Spending a night in an airplane cabin is hardly the path to a luminous complexion and tidy hair. At 30,000 feet, your skin is more likely to resemble a lizard’s. But there are ways for business executives to look and feel polished when walking off a plane and into a boardroom.
A decade after spa chains began sprouting in airport concourses, on-the-go grooming is reaching new heights, be it gateside manicure stations or in-flight body lotion from Christian Dior.
Many airports, having mastered selling extravagances like luxury handbags and silk ties, are now offering travelers rest, relaxation and exercise. “Practically every major airport now has a spa,” says a 2014 trends report from SpaFinder Wellness 365, an industry group.
In the United States, spas are among the most popular airport amenities, second only to shoeshine stands, according to a 2013 study by the Global Gateway Alliance, a group that advocates for the improvement of New York area airports.
- Seattle man charged with vehicular homicide in cyclist’s death
- Paying the bill for U.S. Open at Chambers Bay
- Pursuit of big-money contract comes at a cost for Seahawks QB Russell Wilson
- ‘Historic’ tuition cut sets state apart from rest of U.S.
- Polygamous Montana trio applies for marriage license
Most Read Stories
And if you think this is a female-driven phenomenon, think again.
“Men do more facials, men do more massages,” said Marisol Binn, the president and founder of XpresSpa, one of the largest international airport spa chains.
Men are even the bulk of customers for the company’s new hair services. “Seventy-eight percent of it is men doing their hair,” Binn said. “They’re mostly business travelers. That’s maybe why we get more men.”
The services are not cheap — these are captive airport audiences, after all. But they fall within the typical range for pampering.
An hourlong table massage at XpresSpa or one of its competitors, Be Relax, for instance, is $120. But Bliss, the midrange international spa chain, charges more than that for less time (49 minutes) in Manhattan.
Basic manicures at the chains are about $30-$35. That is indeed higher than at the many, many shops in New York City, where a manicure can be had for about $15-$25.
XpresSpa, which began 10 years ago with one location at John F. Kennedy International Airport, now has more than 50 locations worldwide, and a new one opens almost every week. The chain is also rolling out a variety of “wellness” amenities, including gateside manicures and massages.
Even the spas themselves are being reinvented, moving from an earthy aesthetic of bamboo and beige tones to one that is sleek with stark white walls.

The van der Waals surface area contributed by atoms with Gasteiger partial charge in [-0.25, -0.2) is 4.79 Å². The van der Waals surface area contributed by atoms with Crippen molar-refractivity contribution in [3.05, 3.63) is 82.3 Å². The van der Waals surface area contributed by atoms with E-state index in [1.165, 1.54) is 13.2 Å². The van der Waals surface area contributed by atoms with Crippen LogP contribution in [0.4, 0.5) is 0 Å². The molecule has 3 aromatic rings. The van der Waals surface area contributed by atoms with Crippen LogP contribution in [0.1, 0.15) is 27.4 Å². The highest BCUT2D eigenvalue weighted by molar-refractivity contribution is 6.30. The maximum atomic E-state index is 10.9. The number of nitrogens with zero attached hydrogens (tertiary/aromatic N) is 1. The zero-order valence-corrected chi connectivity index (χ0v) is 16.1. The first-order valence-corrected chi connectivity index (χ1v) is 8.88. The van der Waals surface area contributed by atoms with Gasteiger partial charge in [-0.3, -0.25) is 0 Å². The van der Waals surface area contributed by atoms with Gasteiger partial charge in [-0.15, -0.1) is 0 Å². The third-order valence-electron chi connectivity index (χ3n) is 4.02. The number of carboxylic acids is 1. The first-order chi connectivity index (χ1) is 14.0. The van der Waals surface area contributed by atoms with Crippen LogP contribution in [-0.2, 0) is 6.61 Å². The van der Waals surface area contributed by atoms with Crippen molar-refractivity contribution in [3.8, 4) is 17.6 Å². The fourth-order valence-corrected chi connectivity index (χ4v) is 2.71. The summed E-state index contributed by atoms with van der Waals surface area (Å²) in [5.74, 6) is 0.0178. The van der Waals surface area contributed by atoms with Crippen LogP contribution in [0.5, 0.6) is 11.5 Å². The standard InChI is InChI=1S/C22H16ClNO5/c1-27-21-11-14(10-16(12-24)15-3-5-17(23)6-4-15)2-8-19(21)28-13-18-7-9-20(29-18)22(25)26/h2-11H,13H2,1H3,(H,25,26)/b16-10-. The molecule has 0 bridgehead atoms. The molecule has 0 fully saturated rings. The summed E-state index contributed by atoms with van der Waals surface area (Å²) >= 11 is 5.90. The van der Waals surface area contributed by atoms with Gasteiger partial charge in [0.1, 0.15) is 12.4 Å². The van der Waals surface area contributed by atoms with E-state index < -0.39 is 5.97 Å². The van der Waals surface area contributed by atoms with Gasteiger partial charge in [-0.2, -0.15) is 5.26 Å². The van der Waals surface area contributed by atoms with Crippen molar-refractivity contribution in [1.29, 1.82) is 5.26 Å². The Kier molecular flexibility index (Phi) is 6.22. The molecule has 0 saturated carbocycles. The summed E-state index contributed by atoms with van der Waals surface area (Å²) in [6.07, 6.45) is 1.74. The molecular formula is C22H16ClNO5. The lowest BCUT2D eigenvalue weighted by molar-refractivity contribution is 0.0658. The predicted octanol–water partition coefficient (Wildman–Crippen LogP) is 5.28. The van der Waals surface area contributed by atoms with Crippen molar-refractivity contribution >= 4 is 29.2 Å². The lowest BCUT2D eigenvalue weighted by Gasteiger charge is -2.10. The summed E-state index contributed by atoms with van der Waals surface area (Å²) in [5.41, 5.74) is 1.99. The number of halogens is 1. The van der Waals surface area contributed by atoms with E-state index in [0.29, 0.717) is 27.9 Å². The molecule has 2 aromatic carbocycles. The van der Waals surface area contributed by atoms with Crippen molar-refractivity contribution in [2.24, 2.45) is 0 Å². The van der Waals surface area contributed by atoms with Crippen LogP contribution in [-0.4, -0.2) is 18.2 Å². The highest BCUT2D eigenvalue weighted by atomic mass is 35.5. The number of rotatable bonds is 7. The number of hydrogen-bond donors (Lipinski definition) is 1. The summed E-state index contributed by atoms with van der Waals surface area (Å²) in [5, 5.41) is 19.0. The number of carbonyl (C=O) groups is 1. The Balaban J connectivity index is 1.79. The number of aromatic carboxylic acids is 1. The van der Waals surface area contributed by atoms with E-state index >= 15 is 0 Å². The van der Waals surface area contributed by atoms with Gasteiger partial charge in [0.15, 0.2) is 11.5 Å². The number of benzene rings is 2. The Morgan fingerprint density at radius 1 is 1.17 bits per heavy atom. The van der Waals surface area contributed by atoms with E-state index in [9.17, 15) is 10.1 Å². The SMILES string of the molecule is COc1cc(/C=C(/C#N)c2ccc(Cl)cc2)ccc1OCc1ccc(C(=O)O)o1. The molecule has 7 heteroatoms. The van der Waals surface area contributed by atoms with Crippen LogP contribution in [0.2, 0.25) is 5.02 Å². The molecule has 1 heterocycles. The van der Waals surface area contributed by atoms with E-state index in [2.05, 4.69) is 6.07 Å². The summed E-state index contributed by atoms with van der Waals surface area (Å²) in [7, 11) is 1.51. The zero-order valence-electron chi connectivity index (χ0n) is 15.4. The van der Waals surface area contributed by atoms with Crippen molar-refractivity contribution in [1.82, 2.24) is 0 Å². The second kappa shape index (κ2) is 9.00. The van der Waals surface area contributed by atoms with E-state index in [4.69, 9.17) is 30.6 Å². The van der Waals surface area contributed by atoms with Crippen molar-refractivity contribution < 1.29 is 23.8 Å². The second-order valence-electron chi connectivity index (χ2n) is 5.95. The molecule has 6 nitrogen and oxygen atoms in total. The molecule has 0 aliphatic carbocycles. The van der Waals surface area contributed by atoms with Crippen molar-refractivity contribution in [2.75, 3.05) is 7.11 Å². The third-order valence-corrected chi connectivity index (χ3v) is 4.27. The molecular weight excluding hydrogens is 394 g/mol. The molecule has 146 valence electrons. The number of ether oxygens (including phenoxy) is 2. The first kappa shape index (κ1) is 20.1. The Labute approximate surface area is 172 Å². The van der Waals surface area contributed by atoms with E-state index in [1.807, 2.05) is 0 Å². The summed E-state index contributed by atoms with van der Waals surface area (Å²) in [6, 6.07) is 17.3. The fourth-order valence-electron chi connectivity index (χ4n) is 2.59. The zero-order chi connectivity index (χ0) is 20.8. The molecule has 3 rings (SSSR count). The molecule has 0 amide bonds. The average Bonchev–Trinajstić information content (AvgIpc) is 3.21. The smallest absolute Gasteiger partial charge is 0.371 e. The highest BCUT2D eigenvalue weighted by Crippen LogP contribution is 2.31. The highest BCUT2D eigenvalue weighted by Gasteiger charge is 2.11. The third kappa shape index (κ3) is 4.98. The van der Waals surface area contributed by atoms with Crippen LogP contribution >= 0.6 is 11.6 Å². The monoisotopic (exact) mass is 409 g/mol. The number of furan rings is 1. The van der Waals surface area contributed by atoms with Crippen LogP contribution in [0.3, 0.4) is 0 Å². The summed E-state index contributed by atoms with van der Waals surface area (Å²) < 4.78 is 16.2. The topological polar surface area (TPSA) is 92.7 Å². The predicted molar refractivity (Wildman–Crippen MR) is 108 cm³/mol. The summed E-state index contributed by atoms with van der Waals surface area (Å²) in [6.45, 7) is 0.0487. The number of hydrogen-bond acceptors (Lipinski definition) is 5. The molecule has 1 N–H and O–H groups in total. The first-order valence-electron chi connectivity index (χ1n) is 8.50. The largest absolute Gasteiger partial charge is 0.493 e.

Additionally, there will be a line of XpresSpa-branded travel products, including facial creams and foldable flip-flops. “We’re working on nail polish,” Binn said, “something that dries fast and applies easily.”
Be Relax — which offers massages, manicures and pedicures, facials and waxing from 10 minutes to an hour — is celebrating its 10th anniversary. The company, which has about 30 locations in six countries, has already opened new stores in Dubai and the U.S. this year and has plans for more.
Full spas are not the only airport grooming option. This year Delta began testing services like manicures and chair massages in some of its clubs. The Centurion Lounges from American Express, which opened last year, offer manicures and other treatments for body, face and hands.
At the same time, popular beauty brands are installing self-service machines. At Austin-Bergstrom International Airport in Texas, Benefit Cosmetics opened its first “Glam Up & Away” airport kiosk last year with 30 of the brand’s best-selling products.
In the air, many airlines are introducing new amenity kits. This month, Delta’s economy-class customers on international flights longer than six hours will receive sleep kits that include an eyeshade and earplugs.
Last year the airline introduced amenity kits for the intercontinental BusinessElite cabins of its international flights that include Malin & Goetz lip moisturizer and neroli-scented hand and body lotion in a case by Tumi, the luggage-maker.
Such kits may prove particularly handy for do-it-yourselfers. As anyone who has tried to book a manicure at the last minute knows, the demand for such pampering has made it more difficult to walk into an airport spa and get a treatment on the spot.
Binn said that was because more travelers were purposely waiting to take care of their grooming at the airport.
“We get a lot of reservations,” she said. “We had somebody call six months in advance because they were putting it in their travel schedule.”